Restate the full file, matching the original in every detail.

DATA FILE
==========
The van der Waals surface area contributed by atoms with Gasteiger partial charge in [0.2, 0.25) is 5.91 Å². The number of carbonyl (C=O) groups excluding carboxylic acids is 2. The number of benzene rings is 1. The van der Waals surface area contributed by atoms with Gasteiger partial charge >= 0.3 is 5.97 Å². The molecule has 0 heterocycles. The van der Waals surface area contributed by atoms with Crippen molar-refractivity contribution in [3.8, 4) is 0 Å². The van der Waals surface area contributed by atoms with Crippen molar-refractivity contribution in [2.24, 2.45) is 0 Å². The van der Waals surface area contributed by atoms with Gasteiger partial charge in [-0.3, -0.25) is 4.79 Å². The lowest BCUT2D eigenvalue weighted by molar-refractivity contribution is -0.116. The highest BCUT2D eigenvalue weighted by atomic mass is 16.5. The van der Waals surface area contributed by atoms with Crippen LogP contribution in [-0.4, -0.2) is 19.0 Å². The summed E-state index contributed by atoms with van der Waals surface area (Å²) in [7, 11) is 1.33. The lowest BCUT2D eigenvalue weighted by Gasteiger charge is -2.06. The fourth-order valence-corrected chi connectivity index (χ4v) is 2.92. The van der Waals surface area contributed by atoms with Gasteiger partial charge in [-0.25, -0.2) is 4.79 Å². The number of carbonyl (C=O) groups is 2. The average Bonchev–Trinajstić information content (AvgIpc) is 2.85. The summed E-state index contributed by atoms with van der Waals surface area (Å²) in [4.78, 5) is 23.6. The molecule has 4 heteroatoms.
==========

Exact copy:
The van der Waals surface area contributed by atoms with Gasteiger partial charge in [0.2, 0.25) is 5.91 Å². The number of carbonyl (C=O) groups excluding carboxylic acids is 2. The number of benzene rings is 1. The van der Waals surface area contributed by atoms with Gasteiger partial charge >= 0.3 is 5.97 Å². The molecule has 0 heterocycles. The van der Waals surface area contributed by atoms with Crippen molar-refractivity contribution in [3.8, 4) is 0 Å². The van der Waals surface area contributed by atoms with Crippen molar-refractivity contribution in [2.24, 2.45) is 0 Å². The van der Waals surface area contributed by atoms with Gasteiger partial charge in [-0.3, -0.25) is 4.79 Å². The lowest BCUT2D eigenvalue weighted by molar-refractivity contribution is -0.116. The highest BCUT2D eigenvalue weighted by atomic mass is 16.5. The van der Waals surface area contributed by atoms with Crippen LogP contribution in [-0.4, -0.2) is 19.0 Å². The summed E-state index contributed by atoms with van der Waals surface area (Å²) in [7, 11) is 1.33. The lowest BCUT2D eigenvalue weighted by Gasteiger charge is -2.06. The fourth-order valence-corrected chi connectivity index (χ4v) is 2.92. The van der Waals surface area contributed by atoms with Gasteiger partial charge in [-0.25, -0.2) is 4.79 Å². The number of carbonyl (C=O) groups is 2. The average Bonchev–Trinajstić information content (AvgIpc) is 2.85. The summed E-state index contributed by atoms with van der Waals surface area (Å²) in [4.78, 5) is 23.6. The molecule has 4 heteroatoms.